Wireless biomedical electronic implants are rapidly being developed to treat a variety of medical conditions. Current technologies include the pacemaker to treat arrhythmias, the cochlear implant to overcome hearing impairment and the deep brain stimulator to treat Parkinson’s disease. Researchers are aiming to create implants that are miniaturised, battery-free, and minimally invasive. This is to ensure that devices are simpler to implant, to avoid surgical battery replacement and to minimise the risk of infection. To meet these demands, future biomedical electronic implants need to be miniaturised and capable of wireless power and data transfer. This thesis explores and extends the capabilities of three different wireless power transfer technologies for biomedical electronic implants: inductive, capacitive and radiative power transfer. This thesis adopts a systems approach to extend the capabilities of wireless power transfer systems. Wireless inductive power transfer has received thorough attention in the literature and involves the use of time-varying magnetic fields to transmit power through biological tissue. Typically, inductive power transfer involves a single transmitter and single receiver. This thesis demonstrates many receiving devices can be operated from a single transmitter - without adding complicated electronics to each receiving device. Moreover, by tuning the receiving coil on each device carefully the transmitter can power individual devices, or multiple devices simultaneously, extending the capabilities of inductive power transfer systems. Optogenetics, a technique used to transfect cells to make them light sensitive, is used to provide biological validation of the multichannel inductive receiving topology. Human embryonic kidney cells are transfected to be sensitive to blue light and then a twin channel inductive receiver with a blue and yellow light is modulated to demonstrate a cell response and no cell response respectively. Inductive coupling is not always the most suitable power transfer scheme and wireless capacitive coupling is presented as an alternative. This is where time-varying electric fields transmit power through biological tissue via conductive plates. Stenting, a surgical procedure used to prevent blood vessels from closing, is used to validate the efficacy of capacitive coupling in a biological context. Stents are thin metal tubes resembling chicken wire made from nitinol - a conductive nickel titanium alloy. There is significant motivation to include intelligent sensors in stents as they are simple to implant via angiographic catheter. However, stents preclude the use of batteries as they cannot be removed after surgery so wireless power and data transfer is essential. The optimal frequency to use to transmit power to a stent via capacitive coupling is derived from first principles. Then, a miniaturised circuit board, capable of wireless power and data transmission is fabricated and placed between two stents. The wireless power and data transfer capabilities of the device are validated in-vitro in excised muscle tissue and in-vivo in a live ovine model. The results demonstrate that capacitive power and data transfer is viable for stent-based biomedical implants. An emerging area of study is wireless radiative power transfer through biological tissue. Such a technique is promising for powering miniaturised, deep tissue implants. Due to the dispersive nature of biological tissue, finite element analysis is essential to understanding how wireless radiative power transfer can power biomedical electronic implants efficiently. This thesis builds on efficient radiative power transfer schemes by proposing a new implant and antenna geometry. Long and thin implants show promise as they have the potential to be delivered by catheter or injection - reducing surgical risk and overhead. This thesis demonstrates a technique that uses near-field radiative power transfer to efficiently power a 20 mm long implant that is sub-millimetre in diameter. To power the device, optimised wide dipole transmitting antennas are simulated, designed, fabricated, tested and measured for various implant depths. Biological validation is provided by stimulating retinal ganglion cells wirelessly with the miniaturised device designed to power a small light. In summary, the work presented in this thesis demonstrates that by extending wireless powering schemes from the well known inductive coil to include capacitive and radiative power transfer, implants can be miniaturized and inserted in places in the body that might have not seemed previously possible. Therefore, wireless biomedical electronics implants are likely to become miniaturised, battery-free and ubiquitous. Whilst these techniques may offer significant economic and health benefits, there are also complicated ethical questions to consider. With the promise of pervasive, safe, minimally invasive and battery free biomedical electronic implants, humans will have the choice to enhance their abilities. Naturally, the question of what it means to be human will emerge.
Nature of quasar disk-wind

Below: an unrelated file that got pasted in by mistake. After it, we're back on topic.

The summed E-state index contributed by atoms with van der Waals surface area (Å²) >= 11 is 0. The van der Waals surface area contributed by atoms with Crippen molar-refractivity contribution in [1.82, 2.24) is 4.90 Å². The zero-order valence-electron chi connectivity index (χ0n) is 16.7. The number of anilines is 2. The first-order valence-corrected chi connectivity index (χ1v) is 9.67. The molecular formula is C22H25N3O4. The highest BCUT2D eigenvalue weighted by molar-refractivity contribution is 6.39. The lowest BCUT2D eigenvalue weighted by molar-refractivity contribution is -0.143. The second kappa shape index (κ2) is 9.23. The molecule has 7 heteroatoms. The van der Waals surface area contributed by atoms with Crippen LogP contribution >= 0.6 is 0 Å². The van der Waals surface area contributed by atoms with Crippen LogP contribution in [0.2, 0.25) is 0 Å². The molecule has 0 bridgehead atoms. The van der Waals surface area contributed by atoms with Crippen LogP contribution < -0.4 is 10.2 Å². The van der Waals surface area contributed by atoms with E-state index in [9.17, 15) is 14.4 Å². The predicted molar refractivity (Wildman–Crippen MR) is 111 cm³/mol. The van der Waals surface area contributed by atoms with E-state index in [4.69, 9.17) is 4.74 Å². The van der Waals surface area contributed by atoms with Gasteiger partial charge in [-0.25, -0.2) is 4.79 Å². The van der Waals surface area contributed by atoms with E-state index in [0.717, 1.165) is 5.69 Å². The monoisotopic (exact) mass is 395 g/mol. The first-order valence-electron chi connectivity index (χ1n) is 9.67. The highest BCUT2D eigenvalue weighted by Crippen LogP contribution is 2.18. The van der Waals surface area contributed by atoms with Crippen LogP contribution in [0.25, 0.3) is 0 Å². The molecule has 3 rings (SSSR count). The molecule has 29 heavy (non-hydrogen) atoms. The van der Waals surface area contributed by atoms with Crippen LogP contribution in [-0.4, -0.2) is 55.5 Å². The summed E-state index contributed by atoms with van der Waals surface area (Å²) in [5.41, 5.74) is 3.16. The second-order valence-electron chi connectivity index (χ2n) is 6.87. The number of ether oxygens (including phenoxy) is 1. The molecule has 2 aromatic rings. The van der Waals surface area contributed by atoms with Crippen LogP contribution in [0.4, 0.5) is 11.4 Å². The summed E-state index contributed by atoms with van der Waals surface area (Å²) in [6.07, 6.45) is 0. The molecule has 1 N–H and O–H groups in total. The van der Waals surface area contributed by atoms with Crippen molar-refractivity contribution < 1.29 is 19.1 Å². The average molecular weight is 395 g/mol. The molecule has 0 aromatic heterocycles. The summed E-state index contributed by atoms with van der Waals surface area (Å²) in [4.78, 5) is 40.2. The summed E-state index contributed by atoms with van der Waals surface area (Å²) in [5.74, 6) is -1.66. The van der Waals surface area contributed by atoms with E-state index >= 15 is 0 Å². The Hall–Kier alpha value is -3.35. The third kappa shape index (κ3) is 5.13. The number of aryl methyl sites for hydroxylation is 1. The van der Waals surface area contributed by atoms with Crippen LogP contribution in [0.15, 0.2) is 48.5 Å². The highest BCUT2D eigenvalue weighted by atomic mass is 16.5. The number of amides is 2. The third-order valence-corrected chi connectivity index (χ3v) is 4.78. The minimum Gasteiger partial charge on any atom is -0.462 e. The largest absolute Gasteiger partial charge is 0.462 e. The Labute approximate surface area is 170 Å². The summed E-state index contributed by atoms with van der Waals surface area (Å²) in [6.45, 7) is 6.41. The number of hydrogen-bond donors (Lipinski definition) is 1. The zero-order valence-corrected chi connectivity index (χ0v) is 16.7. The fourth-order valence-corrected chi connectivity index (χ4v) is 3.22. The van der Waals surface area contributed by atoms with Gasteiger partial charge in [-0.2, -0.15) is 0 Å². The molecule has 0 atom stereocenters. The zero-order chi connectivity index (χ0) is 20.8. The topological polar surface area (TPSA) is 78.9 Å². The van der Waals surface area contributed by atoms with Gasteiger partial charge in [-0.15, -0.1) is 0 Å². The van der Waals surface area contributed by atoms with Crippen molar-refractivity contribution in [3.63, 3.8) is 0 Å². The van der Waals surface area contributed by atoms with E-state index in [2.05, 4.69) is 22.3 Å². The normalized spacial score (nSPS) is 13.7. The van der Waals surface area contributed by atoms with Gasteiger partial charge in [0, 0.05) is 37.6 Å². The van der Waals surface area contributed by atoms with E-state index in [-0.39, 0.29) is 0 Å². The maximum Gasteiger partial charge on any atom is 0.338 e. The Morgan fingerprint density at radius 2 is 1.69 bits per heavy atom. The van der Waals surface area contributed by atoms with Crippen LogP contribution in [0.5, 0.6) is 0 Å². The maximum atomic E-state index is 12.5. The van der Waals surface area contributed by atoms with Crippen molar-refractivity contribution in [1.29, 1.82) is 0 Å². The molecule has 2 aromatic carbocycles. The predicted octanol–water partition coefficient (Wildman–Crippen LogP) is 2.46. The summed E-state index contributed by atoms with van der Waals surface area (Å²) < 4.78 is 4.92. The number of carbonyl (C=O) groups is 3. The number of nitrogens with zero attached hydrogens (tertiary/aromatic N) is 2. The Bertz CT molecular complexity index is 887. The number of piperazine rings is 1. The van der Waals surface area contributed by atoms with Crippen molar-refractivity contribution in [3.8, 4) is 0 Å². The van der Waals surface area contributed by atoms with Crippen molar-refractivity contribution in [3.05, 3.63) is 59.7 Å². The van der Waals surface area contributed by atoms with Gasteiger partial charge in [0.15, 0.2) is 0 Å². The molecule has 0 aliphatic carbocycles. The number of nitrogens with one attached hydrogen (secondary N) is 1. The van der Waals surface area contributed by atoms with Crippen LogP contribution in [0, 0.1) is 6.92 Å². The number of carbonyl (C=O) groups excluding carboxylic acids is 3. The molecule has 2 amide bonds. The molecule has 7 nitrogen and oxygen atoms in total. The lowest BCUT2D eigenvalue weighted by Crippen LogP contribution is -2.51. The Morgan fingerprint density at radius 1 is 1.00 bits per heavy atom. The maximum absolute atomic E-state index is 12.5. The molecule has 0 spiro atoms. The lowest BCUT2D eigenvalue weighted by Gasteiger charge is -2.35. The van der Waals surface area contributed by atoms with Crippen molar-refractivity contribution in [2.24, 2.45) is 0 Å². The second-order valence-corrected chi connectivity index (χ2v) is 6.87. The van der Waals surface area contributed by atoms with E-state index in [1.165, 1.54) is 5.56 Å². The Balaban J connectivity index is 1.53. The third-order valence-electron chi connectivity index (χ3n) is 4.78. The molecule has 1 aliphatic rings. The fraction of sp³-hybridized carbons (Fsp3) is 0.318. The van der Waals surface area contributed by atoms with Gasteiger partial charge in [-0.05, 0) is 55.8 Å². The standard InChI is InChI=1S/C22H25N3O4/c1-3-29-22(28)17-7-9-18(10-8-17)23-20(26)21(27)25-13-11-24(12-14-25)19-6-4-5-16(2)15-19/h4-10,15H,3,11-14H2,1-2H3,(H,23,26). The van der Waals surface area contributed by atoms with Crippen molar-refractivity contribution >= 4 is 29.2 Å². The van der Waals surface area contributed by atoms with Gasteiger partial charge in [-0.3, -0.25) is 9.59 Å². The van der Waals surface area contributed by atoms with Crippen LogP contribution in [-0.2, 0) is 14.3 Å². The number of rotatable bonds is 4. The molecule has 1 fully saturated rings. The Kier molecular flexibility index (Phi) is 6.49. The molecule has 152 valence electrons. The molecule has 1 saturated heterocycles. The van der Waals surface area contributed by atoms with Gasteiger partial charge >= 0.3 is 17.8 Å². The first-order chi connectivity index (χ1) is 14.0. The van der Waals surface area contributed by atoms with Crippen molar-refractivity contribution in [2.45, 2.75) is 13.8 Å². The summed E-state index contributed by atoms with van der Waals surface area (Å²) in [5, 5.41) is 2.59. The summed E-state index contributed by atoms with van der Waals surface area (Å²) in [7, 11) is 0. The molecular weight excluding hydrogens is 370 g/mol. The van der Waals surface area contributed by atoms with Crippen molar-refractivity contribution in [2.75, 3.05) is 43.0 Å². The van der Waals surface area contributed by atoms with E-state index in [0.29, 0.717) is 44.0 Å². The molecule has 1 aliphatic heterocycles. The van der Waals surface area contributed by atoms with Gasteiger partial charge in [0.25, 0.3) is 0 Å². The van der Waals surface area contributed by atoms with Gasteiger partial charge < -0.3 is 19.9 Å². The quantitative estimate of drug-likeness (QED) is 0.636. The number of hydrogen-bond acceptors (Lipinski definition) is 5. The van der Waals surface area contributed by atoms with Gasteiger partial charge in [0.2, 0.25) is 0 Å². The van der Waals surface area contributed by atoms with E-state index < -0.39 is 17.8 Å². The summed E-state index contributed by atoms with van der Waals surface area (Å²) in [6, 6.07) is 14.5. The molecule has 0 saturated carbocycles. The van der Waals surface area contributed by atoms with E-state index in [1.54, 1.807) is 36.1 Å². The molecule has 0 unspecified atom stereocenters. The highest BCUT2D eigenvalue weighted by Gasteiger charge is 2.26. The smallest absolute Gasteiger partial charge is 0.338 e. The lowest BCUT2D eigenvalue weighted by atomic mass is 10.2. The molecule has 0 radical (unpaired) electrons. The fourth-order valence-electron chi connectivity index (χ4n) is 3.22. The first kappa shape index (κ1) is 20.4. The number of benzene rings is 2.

The brightest persistent astrophysical sources in the universe are quasars, a group of active galactic nuclei (AGN) that appear star-like and radiate across all wavelengths. The emitted radiation is believed to be powered by a supermassive black hole at the core of a galaxy. Matter that falls into the black hole is being fed onto the accretion disk, heating up the disk in the process due to friction. A wind emanating from the accretion disk, or a disk-wind, appears ubiquitous in these objects and acts as one effective way to generate the spectral lines observed in the quasar's spectrum. The broad spectral lines, originating from the broad line region (BLR), show diverse properties, specifically in velocity shift, line width, and degree of asymmetry. Yet, the exact structure of the BLR has remained perplexing due to its small size, which means it is unresolved even with the current astronomical instrumentation. Thus, simulations are important. By developing a model of the BLR, an informative analysis of the line profiles allows us to explore some of the key questions about the BLR, emphasising the shape of spectral lines, the disk-wind BLR, and the orientation. We simulate line profile modelling using a simple kinematical disk-wind model of the BLR with radiative transfer in the high velocity limit. The model provides a framework to explore the characteristics of the emission line profile induced by the different geometries and kinematics of the BLR, including the opening angle of the wind and the geometry of the line emitting region. The effect of orientation in these systems is also examined. As a first step, we use the model to simulate a narrow outflowing disk-wind, which has been described in the literature. The primary objective is to determine whether the observed emission line properties are consistent with a narrow wind scenario. We find that the line profiles are more blueshifted for a narrow polar wind model as opposed to intermediate and equatorial models. When viewing at pole-on angles, the simulated emission lines show a narrower line width, which is asymmetric and more blueshifted than that viewed edge-on. The blueward shift of the line profile increases as the line-of-sight and wind intersect. The model is also able to recover a shorter time delay in the red or blue side of the line profiles, consistent with observational evidence in reverberation mapping studies. The second part of the thesis considers the properties of broad absorption line quasars (BALQs). These objects are rare and often display a blueward absorption trough relative to the emission line. One interpretation of the velocity offsets is the unification based on orientation, whereby a BAL is viewed within a constrained narrow wind angle. In order to test whether the BALQs and non-BALQs can be distinguished by their emission features, we conduct statistical tests and machine learning on the two populations. We find that their continuum and emission features are qualitatively similar, which contradicts the narrow disk-wind model in the geometric unification. Therefore, we propose a model of the disk-wind comprising a wide wind opening angle with multiple dense radial streams, where the BAL is detected when the line-of-sight crosses these streams. These findings have lead us to the discovery of a novel orientation indicator of quasars in the ultraviolet-optical regime. We propose a simple yet robust angle-of-viewing probe using the correlation between the velocity shifts and line widths. Our idea is shown to be qualitatively consistent with other orientation proxies. We also perform a wide angle disk-wind simulation and successfully retrieve the predicted correlation with inclination. In addition, we extend our model to estimate the bias in the virial black hole mass due to the scale factor f, which is related to the unknown nature of the BLR. Using a wide disk-wind configuration, we retrieve the f factors for a range of inclination angle. The f factor shows significant dependence with orientation, characterisation of the line width, and location of the emission region in the wind. Therefore, using a constant f value biases the estimation of the mass of the black hole.